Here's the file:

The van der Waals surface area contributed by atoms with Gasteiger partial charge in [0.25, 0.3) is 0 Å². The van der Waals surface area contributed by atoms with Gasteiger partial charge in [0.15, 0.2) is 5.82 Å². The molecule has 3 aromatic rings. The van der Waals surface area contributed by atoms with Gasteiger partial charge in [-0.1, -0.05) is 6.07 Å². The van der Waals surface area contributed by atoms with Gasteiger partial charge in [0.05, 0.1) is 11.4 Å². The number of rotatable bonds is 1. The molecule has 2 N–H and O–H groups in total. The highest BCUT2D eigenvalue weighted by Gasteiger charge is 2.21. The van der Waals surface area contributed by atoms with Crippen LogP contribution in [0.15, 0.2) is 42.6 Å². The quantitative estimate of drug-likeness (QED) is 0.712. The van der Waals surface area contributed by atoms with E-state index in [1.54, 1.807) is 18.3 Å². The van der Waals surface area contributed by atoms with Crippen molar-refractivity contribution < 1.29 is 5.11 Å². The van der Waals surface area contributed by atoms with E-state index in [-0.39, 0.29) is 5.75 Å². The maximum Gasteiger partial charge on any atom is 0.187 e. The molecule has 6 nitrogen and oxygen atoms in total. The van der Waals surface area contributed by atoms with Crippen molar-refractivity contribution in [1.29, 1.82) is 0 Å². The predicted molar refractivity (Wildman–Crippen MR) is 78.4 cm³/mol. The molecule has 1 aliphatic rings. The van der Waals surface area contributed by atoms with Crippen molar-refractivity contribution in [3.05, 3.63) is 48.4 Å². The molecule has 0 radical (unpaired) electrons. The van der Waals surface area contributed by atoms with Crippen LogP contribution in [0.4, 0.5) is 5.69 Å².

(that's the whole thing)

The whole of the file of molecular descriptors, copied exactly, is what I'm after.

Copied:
The van der Waals surface area contributed by atoms with Gasteiger partial charge in [0.25, 0.3) is 0 Å². The van der Waals surface area contributed by atoms with Gasteiger partial charge in [0.15, 0.2) is 5.82 Å². The molecule has 3 aromatic rings. The van der Waals surface area contributed by atoms with Gasteiger partial charge in [-0.1, -0.05) is 6.07 Å². The van der Waals surface area contributed by atoms with Gasteiger partial charge in [0.05, 0.1) is 11.4 Å². The number of rotatable bonds is 1. The molecule has 2 N–H and O–H groups in total. The highest BCUT2D eigenvalue weighted by Gasteiger charge is 2.21. The van der Waals surface area contributed by atoms with Crippen LogP contribution in [0.15, 0.2) is 42.6 Å². The quantitative estimate of drug-likeness (QED) is 0.712. The van der Waals surface area contributed by atoms with E-state index in [1.54, 1.807) is 18.3 Å². The van der Waals surface area contributed by atoms with Crippen molar-refractivity contribution < 1.29 is 5.11 Å². The van der Waals surface area contributed by atoms with E-state index in [-0.39, 0.29) is 5.75 Å². The maximum Gasteiger partial charge on any atom is 0.187 e. The molecule has 6 nitrogen and oxygen atoms in total. The van der Waals surface area contributed by atoms with Crippen molar-refractivity contribution in [1.29, 1.82) is 0 Å². The predicted molar refractivity (Wildman–Crippen MR) is 78.4 cm³/mol. The molecule has 1 aliphatic rings. The van der Waals surface area contributed by atoms with Crippen molar-refractivity contribution in [3.05, 3.63) is 48.4 Å². The molecule has 0 radical (unpaired) electrons. The van der Waals surface area contributed by atoms with Crippen LogP contribution in [0.4, 0.5) is 5.69 Å².